Tuesday, January 21


You're not supposed
To Believe them.

You're supposed to
Believe in them. 

That's what whores
And politicians

Are all

From my Canon 7D through 80-115mm glass. Post processing in PS4 selectively employing a number of custom, AlienSkin and Topaz, tools. All detailing occurred with my own brushes and textures. The colorless hope though wells (and wails) from deep within my heavy-metal skepticism.

Sunday, January 19

An Editor's Challenge

Bill Birch in one ingenious artist. You can check out his fearless experimenting here. The TME Community  has a cool forum where artists challenge others by posting images for visitors to augment and enhance, not so much as a contest but, well, think of it as cardio exercise for your creative chops.

Anyway, Bill recently posted this grab shot (Image 1) for the fun and fortune of his fans….

(Image 1) 

On the up side there's a lot of color, it's level, it's got a vanishing point at the end of that path, and there's some action in that flirty skirt. But of course he gave us no real center of interest or more specifically, there is a school of piranha-like distractions nibbling chunks of attention away. Moreover the absolutely flat exposure doesn't allow contrast to reinforce any central topic.Bill obviously meant to tease us with  an undistinguished, technically correct snapshot, right? 

Hmmmm….. Now this is fun. First we need to do major surgery on the southern, western, and eastern quintiles of this thing. They add nothing to the story and distract from it. And then there's that space between the two women. Why? Well, why should we care? And the act of caring about the size of, and what's in that gap is another distraction that's reinforced by the cluttering details between them. So that's got to go as well. Finally the dynamic range, as I already wrote is relatively flat. it gives us no  hints about the relative contributions of the various elements of the feelings or ideas of the artist.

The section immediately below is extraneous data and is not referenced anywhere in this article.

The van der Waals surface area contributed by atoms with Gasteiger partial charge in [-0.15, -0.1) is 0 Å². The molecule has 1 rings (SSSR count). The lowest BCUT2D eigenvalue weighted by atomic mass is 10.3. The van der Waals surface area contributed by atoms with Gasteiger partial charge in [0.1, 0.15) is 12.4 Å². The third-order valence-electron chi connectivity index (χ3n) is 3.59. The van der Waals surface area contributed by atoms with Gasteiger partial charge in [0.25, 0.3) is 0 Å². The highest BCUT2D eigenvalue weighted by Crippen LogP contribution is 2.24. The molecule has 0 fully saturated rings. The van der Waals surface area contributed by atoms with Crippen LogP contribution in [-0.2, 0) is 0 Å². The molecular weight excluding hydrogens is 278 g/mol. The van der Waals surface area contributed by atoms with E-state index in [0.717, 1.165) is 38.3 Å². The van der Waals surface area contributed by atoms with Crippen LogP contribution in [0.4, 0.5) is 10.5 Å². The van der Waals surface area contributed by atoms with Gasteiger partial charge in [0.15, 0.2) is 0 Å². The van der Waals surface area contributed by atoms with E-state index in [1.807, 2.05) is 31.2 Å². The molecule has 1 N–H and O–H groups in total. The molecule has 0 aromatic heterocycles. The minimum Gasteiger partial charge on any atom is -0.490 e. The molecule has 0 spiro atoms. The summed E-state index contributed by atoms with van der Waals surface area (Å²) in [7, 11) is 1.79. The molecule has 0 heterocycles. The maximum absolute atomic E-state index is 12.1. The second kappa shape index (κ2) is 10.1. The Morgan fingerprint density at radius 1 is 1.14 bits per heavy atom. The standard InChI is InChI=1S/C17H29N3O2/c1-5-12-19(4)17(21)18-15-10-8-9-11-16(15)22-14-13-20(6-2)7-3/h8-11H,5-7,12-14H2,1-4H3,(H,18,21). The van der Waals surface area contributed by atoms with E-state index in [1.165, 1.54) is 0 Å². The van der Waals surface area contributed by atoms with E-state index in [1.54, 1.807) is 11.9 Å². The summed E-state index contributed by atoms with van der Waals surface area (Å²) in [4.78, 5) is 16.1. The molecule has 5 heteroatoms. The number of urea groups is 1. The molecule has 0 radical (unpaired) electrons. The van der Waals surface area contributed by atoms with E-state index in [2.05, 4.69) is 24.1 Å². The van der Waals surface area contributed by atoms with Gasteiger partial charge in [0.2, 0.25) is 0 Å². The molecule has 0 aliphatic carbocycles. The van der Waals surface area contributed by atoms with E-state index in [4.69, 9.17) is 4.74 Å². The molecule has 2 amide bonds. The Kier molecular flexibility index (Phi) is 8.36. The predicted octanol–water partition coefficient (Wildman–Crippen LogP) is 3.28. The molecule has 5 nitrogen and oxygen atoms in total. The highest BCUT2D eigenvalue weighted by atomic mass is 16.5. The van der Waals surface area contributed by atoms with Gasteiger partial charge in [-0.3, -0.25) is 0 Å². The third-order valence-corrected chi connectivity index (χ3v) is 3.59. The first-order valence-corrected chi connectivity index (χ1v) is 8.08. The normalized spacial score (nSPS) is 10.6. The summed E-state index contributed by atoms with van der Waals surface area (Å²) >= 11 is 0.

Bill apparently wanted us to make those decisions… to tell our stories. Which brings me to the first surgery (Image 2) incorporating the three elements of cropping, altering the relationship between the two women, and then enhancing the dynamic range to emphasize the composition of an autumn Sunday In The Park.

(Image 2) 

I see the two couples as the main topics but the flirty skirted lady as the relative lead character. Which first called for multiple compositioning tactics, here Bill allowed us to both use the Rule of Thirds AND Vanishing Point compositioning down that pathway. Consequently I've muted the palette around the leading lady and emphasized that skirt. I've also thrown the remaining distractions like the grass, distant trees clutter between the foreground couple, the right hand tree bark, and other details beyond the dog walkers,  out of focus. However, while the dog walking couple was originally beyond the depth of field of Bill's capture, I enhanced their pallet and dynamic range to make them an important element of the image's mood. They are clearly an abstract statement regarding the "parky-ness" of this moment. Right?

Now that I have the elements composed both in position and in relative focus/dynamics/palette I'm off to (Image 3)

(Image 3)

My feeling is that this is now a kind of metaphor for Sundays In The Park. Or better yet, what I wanted to achieve was an archetype… an image that spoke a universal language about Sundays, parks, relationships, and summer. One that would swirl into every viewer's feelings. Not a stereotype or cliché but a feeling about every Sunday In The Park as opposed to this specific one. See I wanted to make this tangible specific moment into an abstract feeling without losing the actual actors. See now how colors are now more pools? And the lighting's a tad blurrier… a bit more in motion? See how details are rendered in strokes of color? This was my final objective. But then it occurred to me that there was another, not necessarily better, but equally useful way of expressing this feeling… So I created (Image 4)

(Image 4) 

Thinking about the way the great impressionists translated reality into expressions of mood… I recalled seeing the powerful work of say, Edward Manet and his name doppelganber Claude Monet. and how they employed brush strokes of color to suggest feelings for the viewer to build upon. Stopping short of their minimization of details, I went halfway to leave sufficient sharpness to retain a photographic impression, then set to stroking away details which stole from the story of the flirty-skirted heroine of this poem. Oh. and I muted the vibrance and saturation to decrease the "computer" sensation that frequently, overly-brilliant Photoshopped, images seem to have, and I warmed the palette to reinforce a summer-afternoon glow. Now my attention is drawn to her, the breeze, her body language, and the freedom we feel or remember - even if we've never actually done… Sunday In The Park.